Wednesday, January 25, 2012


Upon the recommendation of Martin as well as its nomination for Best Picture, I went to see Hugo. I would have preferred the 2D version as I find 3D to be gimmicky and intrusive, but 3D was pretty much my only option. The 3D glasses needed to be in place for the trailers because they were all for 3D movies. I've no interest in seeing a mustachioed Lorax popping out of the screen, but I have to say the 3D effects for Titanic looked pretty spectacular.

Speaking of looks, that's something Hugo had going for it in spades. It's visually stunning. The intricate set design was reminiscent of a Tim Burton movie. And the self-contained universe of the train station had echoes of Steven Spielberg's "The Terminal." I was somewhat surprised that it was a Scorsese movie--it's not exactly his oeuvre.

As far as performances go, Ben Kingsley gives his usual excellent performance as George Méliès. Sasha Baron Cohen plays the station inspector with broad strokes but never over the top and Chloe Grace Moretz did a fine job as the adventure-loving Isabelle--even tackling a British accent with aplomb. (Her accent was even better than Gwyneth Paltrow or Renee Zellweger.) Why everyone in Paris had a British rather than French accent is a mystery to me...

Asa Butterfield as the orphaned Hugo Cabret was probably the weakest link. He was decent for most of the film, but as the central character whose journey the audience is following he didn't evoke much empathy. I was expecting that Hugo would have some Dickensian connection to George--or to the bookstore owner who seemed somewhat startled to hear his name when Isabelle introduced them. As it turned, there was no real connection between the orphaned boy living secretly in the train station and anyone else in the film. Nor was there much connection to the character for the audience. That combined with the overall detachment of the film (gorgeous on the surface, not much substance underneath) puts it in the "good, not great" category for me.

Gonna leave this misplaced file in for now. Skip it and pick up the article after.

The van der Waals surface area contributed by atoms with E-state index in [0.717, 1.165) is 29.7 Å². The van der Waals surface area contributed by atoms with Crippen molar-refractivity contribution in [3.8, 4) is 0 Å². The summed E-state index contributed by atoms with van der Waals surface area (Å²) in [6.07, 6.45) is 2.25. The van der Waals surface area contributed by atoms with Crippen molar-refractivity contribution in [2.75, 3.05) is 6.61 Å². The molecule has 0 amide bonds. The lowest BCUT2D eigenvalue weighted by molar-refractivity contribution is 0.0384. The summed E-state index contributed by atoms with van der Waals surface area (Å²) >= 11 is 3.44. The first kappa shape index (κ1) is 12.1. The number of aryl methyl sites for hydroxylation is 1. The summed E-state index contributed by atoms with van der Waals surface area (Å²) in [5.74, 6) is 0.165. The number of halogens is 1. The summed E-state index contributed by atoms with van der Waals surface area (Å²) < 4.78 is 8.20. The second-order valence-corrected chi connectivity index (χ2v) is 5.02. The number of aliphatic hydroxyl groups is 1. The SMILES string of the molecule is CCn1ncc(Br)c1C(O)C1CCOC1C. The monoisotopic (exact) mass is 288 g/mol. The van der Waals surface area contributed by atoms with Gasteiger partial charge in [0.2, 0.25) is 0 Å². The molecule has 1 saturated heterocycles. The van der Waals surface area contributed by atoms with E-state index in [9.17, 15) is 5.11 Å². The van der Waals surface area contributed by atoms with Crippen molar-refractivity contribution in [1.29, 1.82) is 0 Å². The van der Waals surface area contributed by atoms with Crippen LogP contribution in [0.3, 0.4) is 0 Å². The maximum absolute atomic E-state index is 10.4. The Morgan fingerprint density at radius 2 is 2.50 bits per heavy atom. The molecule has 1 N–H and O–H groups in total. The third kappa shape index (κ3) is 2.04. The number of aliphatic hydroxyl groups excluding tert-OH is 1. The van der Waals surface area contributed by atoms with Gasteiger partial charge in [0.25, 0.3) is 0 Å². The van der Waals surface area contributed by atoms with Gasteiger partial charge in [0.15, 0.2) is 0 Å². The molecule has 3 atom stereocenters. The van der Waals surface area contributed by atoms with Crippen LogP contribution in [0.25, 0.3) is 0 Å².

I did appreciate the film history lesson the movie provided by way of the character of Méliès. Much of what was portrayed in Hugo was accurate: Méliès was a magician turned filmmaker in the early days of movie making. He accidentally discovered the optical illusions created by stop action and became a master of early special effects. He did stop making movies working selling candy and toys at a shop in a Paris train station. Méliès, however, was "rediscovered" and honored in the late 20s rather than the early 30s as depicted in the movie--but that's a small quibble.

As an homage to early filmmakers and film making, Hugo has a lot to offer. But although 3D and the visual effects in Hugo are a natural update to Méliès movie making magic, I would have preferred a film that had more depth than dazzle.

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